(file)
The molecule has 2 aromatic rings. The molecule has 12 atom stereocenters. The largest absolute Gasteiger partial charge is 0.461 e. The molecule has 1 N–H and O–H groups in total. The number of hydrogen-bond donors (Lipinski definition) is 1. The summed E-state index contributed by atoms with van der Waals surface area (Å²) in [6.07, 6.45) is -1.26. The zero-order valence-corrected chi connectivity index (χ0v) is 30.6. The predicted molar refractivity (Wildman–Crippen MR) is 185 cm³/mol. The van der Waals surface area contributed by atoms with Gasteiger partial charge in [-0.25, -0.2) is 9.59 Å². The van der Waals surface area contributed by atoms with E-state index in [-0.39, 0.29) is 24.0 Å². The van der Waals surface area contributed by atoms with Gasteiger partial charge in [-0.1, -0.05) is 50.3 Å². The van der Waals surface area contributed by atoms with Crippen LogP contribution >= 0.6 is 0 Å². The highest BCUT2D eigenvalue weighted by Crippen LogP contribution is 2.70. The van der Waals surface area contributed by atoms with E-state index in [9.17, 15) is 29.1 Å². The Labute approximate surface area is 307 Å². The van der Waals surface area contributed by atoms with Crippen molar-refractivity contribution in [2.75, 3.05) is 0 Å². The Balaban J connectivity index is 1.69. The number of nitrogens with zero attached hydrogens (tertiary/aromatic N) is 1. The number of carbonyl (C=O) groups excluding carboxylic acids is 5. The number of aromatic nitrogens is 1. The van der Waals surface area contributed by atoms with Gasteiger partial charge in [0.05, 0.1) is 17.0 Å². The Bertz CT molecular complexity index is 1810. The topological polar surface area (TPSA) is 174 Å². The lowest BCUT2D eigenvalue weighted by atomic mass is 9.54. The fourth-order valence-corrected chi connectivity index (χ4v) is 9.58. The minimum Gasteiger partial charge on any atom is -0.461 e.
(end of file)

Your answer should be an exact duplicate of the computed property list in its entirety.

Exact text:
The molecule has 2 aromatic rings. The molecule has 12 atom stereocenters. The largest absolute Gasteiger partial charge is 0.461 e. The molecule has 1 N–H and O–H groups in total. The number of hydrogen-bond donors (Lipinski definition) is 1. The summed E-state index contributed by atoms with van der Waals surface area (Å²) in [6.07, 6.45) is -1.26. The zero-order valence-corrected chi connectivity index (χ0v) is 30.6. The predicted molar refractivity (Wildman–Crippen MR) is 185 cm³/mol. The van der Waals surface area contributed by atoms with Gasteiger partial charge in [-0.25, -0.2) is 9.59 Å². The van der Waals surface area contributed by atoms with E-state index in [-0.39, 0.29) is 24.0 Å². The van der Waals surface area contributed by atoms with Gasteiger partial charge in [-0.1, -0.05) is 50.3 Å². The van der Waals surface area contributed by atoms with Crippen LogP contribution >= 0.6 is 0 Å². The highest BCUT2D eigenvalue weighted by Crippen LogP contribution is 2.70. The van der Waals surface area contributed by atoms with E-state index in [9.17, 15) is 29.1 Å². The Labute approximate surface area is 307 Å². The van der Waals surface area contributed by atoms with Crippen molar-refractivity contribution in [2.75, 3.05) is 0 Å². The Balaban J connectivity index is 1.69. The number of nitrogens with zero attached hydrogens (tertiary/aromatic N) is 1. The number of carbonyl (C=O) groups excluding carboxylic acids is 5. The number of aromatic nitrogens is 1. The van der Waals surface area contributed by atoms with Gasteiger partial charge in [0.05, 0.1) is 17.0 Å². The Bertz CT molecular complexity index is 1810. The topological polar surface area (TPSA) is 174 Å². The lowest BCUT2D eigenvalue weighted by atomic mass is 9.54. The fourth-order valence-corrected chi connectivity index (χ4v) is 9.58. The minimum Gasteiger partial charge on any atom is -0.461 e.